1. The outcome of this appeal depends on the proper interpretation of  8151(a), which provides: In the event the individual resumes employment with the Federal Government, the entire time during which the employee was receiving compensation under this chapter shall be credited to the employee for the purposes of within-grade step increases, retention purposes, and other rights and benefits based upon length of service.

2. The Board agreed with the administrative judge that the appellant did not “resume employment” within the meaning of the statute because she continued working for the government throughout the period of her compensable injury. The Board acknowledged that the appellant would have a higher salary if she had never been injured and had remained in her operational ATCS position until the time of her promotion. It also stated that Congress may have intended, in a general sense, that someone in the appellant’s position be made whole upon recovery from her injury. Nevertheless, the Board concluded that the administrative judge correctly found that the plain meaning of the phrase “resumes employment with the Federal Government” does not encompass a situation in which an employee is continuously employed by the federal government, albeit in different positions.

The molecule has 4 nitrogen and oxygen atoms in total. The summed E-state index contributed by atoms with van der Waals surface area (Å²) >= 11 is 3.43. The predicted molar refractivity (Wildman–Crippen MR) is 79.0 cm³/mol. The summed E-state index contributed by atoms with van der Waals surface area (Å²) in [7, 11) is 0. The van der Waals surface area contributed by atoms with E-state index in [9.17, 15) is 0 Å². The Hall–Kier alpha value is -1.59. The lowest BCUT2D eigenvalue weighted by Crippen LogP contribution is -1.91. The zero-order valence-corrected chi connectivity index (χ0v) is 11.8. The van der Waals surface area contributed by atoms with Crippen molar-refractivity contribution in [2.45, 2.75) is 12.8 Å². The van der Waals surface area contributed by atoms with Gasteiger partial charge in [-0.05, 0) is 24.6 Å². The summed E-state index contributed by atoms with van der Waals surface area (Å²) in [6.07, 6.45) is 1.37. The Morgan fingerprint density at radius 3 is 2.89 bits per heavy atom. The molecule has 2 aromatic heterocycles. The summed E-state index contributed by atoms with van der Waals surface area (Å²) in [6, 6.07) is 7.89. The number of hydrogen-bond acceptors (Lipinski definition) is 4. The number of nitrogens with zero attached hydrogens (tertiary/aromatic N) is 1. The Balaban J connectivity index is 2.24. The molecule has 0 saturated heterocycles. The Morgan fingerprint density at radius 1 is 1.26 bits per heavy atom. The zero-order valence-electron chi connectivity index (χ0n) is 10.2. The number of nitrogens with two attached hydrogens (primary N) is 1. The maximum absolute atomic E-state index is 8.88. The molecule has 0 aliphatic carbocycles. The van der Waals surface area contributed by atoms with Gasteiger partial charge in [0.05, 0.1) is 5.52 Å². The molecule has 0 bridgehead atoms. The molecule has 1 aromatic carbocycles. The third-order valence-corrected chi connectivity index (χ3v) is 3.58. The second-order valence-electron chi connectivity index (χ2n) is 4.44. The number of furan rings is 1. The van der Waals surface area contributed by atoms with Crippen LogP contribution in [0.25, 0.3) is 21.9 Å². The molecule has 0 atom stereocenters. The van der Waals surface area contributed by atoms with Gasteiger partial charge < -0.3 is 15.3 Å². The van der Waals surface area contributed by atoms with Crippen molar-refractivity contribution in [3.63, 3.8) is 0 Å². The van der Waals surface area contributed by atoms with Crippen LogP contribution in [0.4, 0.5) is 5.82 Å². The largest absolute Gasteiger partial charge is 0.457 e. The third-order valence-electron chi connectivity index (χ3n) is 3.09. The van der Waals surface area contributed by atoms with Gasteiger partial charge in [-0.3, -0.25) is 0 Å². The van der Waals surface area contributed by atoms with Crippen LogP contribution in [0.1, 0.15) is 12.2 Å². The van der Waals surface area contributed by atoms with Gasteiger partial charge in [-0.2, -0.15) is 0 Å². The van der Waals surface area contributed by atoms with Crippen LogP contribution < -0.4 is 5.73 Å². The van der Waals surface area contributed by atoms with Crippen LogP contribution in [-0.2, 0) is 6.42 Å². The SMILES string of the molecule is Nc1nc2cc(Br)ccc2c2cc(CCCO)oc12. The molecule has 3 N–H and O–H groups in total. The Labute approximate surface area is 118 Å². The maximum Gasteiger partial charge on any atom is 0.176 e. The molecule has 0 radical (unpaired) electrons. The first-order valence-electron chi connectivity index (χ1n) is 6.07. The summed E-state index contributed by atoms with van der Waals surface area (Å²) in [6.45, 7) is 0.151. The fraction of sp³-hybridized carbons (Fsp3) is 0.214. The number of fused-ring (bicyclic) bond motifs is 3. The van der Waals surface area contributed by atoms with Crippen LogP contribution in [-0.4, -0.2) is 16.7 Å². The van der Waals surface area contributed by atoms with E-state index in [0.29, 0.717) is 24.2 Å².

3. The Board found that, even if the appellant had resumed employment with the federal government within the meaning of  8151(a), she would not be entitled to the increased compensation she seeks because such relief was not a right or benefit based upon length of service.

In her dissenting opinion, Vice Chairman Wagner explained why she disagreed with the majority’s conclusion that the appellant did not “resume employment with the Federal Government” when she was placed in the supervisory ATCS position. Not only did she not discern a plain meaning in the phrase “resumes employment with the Federal Government,” she found that the more contextually tenable construction of this language is that an employee who is restored within the meaning of  8151(b) is entitled to the benefits provided in  8151(a), and she would have found that the appellant was restored to duty within the meaning of  8151(b)(2).



Non-precedential Decisions

The U.S. Court of Appeals for the Federal Circuit issued non-precedential decisions in the following cases:

Wiley v. Merit Systems Protection Board, No. 2009-3151 (Jan. 11, 2011) (MSPB Docket No. SF-0831-09-0055-I-1) (vacating and remanding the Board’s decision, which dismissed this annuity case for lack of jurisdiction)

Pait v. Office of Personnel Management, No. 2010-3159 (Jan. 11, 2011) (MSPB Docket No. PH-0831-10-0241-I-1) (affirming the Board’s decision that affirmed OPM’s refusal to permit an annuitant to reduce his wife’s survivor annuity because he did not make a timely request)

Lemons v. Office of Personnel Management, No. 2010-3146 (Jan. 12, 2011) (MSPB Docket No. DA-831E-06-0462-I-1) (affirming the Board’s decision, which upheld OPM’s denial of the appellant’s application for disability retirement benefits)